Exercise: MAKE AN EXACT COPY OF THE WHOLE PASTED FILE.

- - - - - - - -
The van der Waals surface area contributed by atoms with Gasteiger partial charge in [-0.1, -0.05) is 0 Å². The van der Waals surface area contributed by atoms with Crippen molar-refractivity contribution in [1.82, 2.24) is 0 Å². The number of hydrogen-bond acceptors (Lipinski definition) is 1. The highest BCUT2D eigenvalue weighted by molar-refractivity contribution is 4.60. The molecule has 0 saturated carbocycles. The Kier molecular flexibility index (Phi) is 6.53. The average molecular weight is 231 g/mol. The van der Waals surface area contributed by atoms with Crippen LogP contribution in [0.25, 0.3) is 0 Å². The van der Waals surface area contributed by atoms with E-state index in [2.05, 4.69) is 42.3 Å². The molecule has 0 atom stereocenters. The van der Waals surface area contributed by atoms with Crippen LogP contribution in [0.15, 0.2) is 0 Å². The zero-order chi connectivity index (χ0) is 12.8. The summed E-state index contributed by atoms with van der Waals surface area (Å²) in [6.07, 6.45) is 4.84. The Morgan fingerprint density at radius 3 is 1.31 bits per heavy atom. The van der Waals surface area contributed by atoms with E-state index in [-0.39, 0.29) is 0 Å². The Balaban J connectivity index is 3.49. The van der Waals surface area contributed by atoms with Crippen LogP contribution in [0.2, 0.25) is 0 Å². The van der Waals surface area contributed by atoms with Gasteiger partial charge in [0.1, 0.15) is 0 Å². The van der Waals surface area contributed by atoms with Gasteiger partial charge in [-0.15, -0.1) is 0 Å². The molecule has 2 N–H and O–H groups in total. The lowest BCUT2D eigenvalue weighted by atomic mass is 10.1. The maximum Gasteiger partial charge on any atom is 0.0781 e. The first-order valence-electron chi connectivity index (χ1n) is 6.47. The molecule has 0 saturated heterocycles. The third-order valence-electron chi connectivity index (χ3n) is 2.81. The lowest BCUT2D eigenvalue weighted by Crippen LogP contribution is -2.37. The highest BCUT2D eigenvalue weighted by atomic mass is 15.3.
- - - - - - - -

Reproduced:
The van der Waals surface area contributed by atoms with Gasteiger partial charge in [-0.1, -0.05) is 0 Å². The van der Waals surface area contributed by atoms with Crippen molar-refractivity contribution in [1.82, 2.24) is 0 Å². The number of hydrogen-bond acceptors (Lipinski definition) is 1. The highest BCUT2D eigenvalue weighted by molar-refractivity contribution is 4.60. The molecule has 0 saturated carbocycles. The Kier molecular flexibility index (Phi) is 6.53. The average molecular weight is 231 g/mol. The van der Waals surface area contributed by atoms with Crippen LogP contribution in [0.25, 0.3) is 0 Å². The van der Waals surface area contributed by atoms with E-state index in [2.05, 4.69) is 42.3 Å². The molecule has 0 atom stereocenters. The van der Waals surface area contributed by atoms with Crippen LogP contribution in [0.15, 0.2) is 0 Å². The zero-order chi connectivity index (χ0) is 12.8. The summed E-state index contributed by atoms with van der Waals surface area (Å²) in [6.07, 6.45) is 4.84. The Morgan fingerprint density at radius 3 is 1.31 bits per heavy atom. The van der Waals surface area contributed by atoms with E-state index in [-0.39, 0.29) is 0 Å². The Balaban J connectivity index is 3.49. The van der Waals surface area contributed by atoms with Crippen LogP contribution in [0.2, 0.25) is 0 Å². The van der Waals surface area contributed by atoms with Gasteiger partial charge in [0.1, 0.15) is 0 Å². The van der Waals surface area contributed by atoms with Gasteiger partial charge in [-0.15, -0.1) is 0 Å². The molecule has 2 N–H and O–H groups in total. The lowest BCUT2D eigenvalue weighted by atomic mass is 10.1. The maximum Gasteiger partial charge on any atom is 0.0781 e. The first-order valence-electron chi connectivity index (χ1n) is 6.47. The molecule has 0 saturated heterocycles. The third-order valence-electron chi connectivity index (χ3n) is 2.81. The lowest BCUT2D eigenvalue weighted by Crippen LogP contribution is -2.37. The highest BCUT2D eigenvalue weighted by atomic mass is 15.3.